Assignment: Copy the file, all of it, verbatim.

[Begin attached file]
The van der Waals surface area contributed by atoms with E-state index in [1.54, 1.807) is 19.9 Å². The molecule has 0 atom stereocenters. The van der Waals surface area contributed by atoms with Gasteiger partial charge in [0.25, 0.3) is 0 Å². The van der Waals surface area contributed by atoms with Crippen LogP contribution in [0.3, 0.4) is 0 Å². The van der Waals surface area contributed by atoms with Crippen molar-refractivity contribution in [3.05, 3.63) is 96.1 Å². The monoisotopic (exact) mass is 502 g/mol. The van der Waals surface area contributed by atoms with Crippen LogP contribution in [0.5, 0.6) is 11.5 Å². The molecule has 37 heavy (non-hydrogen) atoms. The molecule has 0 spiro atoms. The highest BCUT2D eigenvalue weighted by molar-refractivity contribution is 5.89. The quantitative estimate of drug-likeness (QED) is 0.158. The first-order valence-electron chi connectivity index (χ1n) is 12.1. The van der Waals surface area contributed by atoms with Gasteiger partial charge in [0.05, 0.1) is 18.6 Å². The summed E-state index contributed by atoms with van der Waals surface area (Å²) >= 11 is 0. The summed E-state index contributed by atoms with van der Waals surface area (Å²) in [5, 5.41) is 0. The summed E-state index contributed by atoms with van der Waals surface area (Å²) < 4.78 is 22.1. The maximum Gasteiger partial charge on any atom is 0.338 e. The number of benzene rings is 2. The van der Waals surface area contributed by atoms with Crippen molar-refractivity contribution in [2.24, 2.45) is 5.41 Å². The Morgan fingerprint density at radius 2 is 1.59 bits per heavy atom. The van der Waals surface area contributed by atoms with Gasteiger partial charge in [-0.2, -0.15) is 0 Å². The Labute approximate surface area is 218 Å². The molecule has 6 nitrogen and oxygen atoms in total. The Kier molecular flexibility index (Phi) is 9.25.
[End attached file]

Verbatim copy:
The van der Waals surface area contributed by atoms with E-state index in [1.54, 1.807) is 19.9 Å². The molecule has 0 atom stereocenters. The van der Waals surface area contributed by atoms with Gasteiger partial charge in [0.25, 0.3) is 0 Å². The van der Waals surface area contributed by atoms with Crippen LogP contribution in [0.3, 0.4) is 0 Å². The van der Waals surface area contributed by atoms with Crippen molar-refractivity contribution in [3.05, 3.63) is 96.1 Å². The monoisotopic (exact) mass is 502 g/mol. The van der Waals surface area contributed by atoms with Crippen LogP contribution in [0.5, 0.6) is 11.5 Å². The molecule has 37 heavy (non-hydrogen) atoms. The molecule has 0 spiro atoms. The highest BCUT2D eigenvalue weighted by molar-refractivity contribution is 5.89. The quantitative estimate of drug-likeness (QED) is 0.158. The first-order valence-electron chi connectivity index (χ1n) is 12.1. The van der Waals surface area contributed by atoms with Gasteiger partial charge in [0.05, 0.1) is 18.6 Å². The summed E-state index contributed by atoms with van der Waals surface area (Å²) >= 11 is 0. The summed E-state index contributed by atoms with van der Waals surface area (Å²) in [5, 5.41) is 0. The summed E-state index contributed by atoms with van der Waals surface area (Å²) < 4.78 is 22.1. The maximum Gasteiger partial charge on any atom is 0.338 e. The number of benzene rings is 2. The van der Waals surface area contributed by atoms with Crippen molar-refractivity contribution in [2.24, 2.45) is 5.41 Å². The Morgan fingerprint density at radius 2 is 1.59 bits per heavy atom. The van der Waals surface area contributed by atoms with Gasteiger partial charge in [-0.2, -0.15) is 0 Å². The Labute approximate surface area is 218 Å². The molecule has 6 nitrogen and oxygen atoms in total. The Kier molecular flexibility index (Phi) is 9.25.